La rubrique Prisma est une série de courtes réflexions sur le cinéma. Tous les Prisma ont la même longueur – exactement 2000 caractères – et sont accompagnés d'une seule image. Exercices à courte distance, les Prisma consistent en un texte miniature dans lequel un détail ou élément se détache du spectre d'une penséée ou observation plus large.
De Prisma-rubriek is een reeks korte reflecties over cinema. Een Prisma heeft altijd dezelfde lengte – precies 2000 tekens – en wordt begeleid door één beeld. Een Prisma is een oefening op de korte afstand, een miniatuurtekst waarin één detail of element in het spectrum van een grotere gedachte of observatie breekt.
Jacques Tati once said, “I want the film to start the moment you leave the cinema.” A film fixes itself in your movements and your way of looking at things. After a Chaplin film, you catch yourself doing clumsy jumps, after a Rohmer it’s always summer, and the ghost of Akerman undeniably haunts the kitchen. In this feature, a Sabzian editor takes a film outside and discovers cross-connections between cinema and life.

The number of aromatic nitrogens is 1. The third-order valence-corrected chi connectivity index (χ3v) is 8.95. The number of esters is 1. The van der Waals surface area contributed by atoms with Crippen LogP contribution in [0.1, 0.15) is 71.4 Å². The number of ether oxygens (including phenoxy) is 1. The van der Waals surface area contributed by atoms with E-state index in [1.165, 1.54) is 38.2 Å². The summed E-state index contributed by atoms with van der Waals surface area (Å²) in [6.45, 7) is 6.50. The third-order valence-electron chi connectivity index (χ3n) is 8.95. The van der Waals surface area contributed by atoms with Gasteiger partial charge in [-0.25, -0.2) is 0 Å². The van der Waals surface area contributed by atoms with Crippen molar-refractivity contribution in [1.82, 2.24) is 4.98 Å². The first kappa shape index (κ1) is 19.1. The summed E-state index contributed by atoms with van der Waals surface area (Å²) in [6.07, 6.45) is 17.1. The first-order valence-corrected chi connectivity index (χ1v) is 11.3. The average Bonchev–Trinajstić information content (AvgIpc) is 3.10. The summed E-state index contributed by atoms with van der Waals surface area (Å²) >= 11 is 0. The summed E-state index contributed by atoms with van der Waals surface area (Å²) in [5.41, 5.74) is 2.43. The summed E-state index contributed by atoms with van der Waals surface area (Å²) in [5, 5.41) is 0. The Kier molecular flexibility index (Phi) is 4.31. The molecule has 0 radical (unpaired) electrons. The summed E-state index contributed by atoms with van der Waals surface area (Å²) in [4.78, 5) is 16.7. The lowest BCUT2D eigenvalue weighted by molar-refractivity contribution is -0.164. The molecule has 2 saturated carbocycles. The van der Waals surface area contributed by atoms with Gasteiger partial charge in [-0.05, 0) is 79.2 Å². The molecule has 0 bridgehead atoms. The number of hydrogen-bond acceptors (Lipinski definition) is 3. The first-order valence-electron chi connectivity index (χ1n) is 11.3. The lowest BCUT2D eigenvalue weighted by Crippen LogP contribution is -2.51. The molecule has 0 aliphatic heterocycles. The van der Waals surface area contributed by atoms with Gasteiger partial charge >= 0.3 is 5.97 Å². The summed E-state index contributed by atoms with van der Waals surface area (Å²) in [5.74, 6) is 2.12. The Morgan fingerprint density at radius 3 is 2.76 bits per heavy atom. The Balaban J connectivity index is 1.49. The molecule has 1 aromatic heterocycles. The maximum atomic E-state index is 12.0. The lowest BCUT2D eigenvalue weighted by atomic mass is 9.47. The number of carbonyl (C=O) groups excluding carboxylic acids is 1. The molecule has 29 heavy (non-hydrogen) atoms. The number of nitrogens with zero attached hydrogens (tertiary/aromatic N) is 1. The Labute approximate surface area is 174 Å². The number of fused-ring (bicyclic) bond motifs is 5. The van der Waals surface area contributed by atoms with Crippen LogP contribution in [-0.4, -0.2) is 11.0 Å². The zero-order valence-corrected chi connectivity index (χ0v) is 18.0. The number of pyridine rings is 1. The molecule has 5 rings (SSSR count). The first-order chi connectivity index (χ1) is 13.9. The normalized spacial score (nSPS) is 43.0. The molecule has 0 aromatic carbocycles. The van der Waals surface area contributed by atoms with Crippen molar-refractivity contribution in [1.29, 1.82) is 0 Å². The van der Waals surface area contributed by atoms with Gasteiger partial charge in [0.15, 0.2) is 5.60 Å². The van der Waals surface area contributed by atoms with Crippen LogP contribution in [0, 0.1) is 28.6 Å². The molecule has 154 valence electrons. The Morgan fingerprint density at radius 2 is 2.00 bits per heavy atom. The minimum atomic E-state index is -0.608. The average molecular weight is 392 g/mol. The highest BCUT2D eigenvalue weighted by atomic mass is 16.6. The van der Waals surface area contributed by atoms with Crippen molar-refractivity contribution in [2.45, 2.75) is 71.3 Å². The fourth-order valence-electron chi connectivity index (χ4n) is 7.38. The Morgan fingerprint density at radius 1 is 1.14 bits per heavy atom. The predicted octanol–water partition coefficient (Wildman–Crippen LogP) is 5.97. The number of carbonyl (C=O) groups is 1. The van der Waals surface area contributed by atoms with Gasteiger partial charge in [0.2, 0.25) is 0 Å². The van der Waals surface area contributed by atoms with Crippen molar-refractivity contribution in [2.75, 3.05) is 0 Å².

Jacques Tati once said, “I want the film to start the moment you leave the cinema.” A film fixes itself in your movements and your way of looking at things. After a Chaplin film, you catch yourself doing clumsy jumps, after a Rohmer it’s always summer, and the ghost of Akerman undeniably haunts the kitchen. In this feature, a Sabzian editor takes a film outside and discovers cross-connections between cinema and life.
Jacques Tati zei ooit: “Ik wil dat de film begint op het moment dat je de cinemazaal verlaat.” Een film zet zich vast in je bewegingen en je manier van kijken. Na een film van Chaplin betrap je jezelf op klungelige sprongen, na een Rohmer is het altijd zomer en de geest van Chantal Akerman waart onomstotelijk rond in de keuken. In deze rubriek neemt een Sabzian-redactielid een film mee naar buiten en ontwaart kruisverbindingen tussen cinema en leven.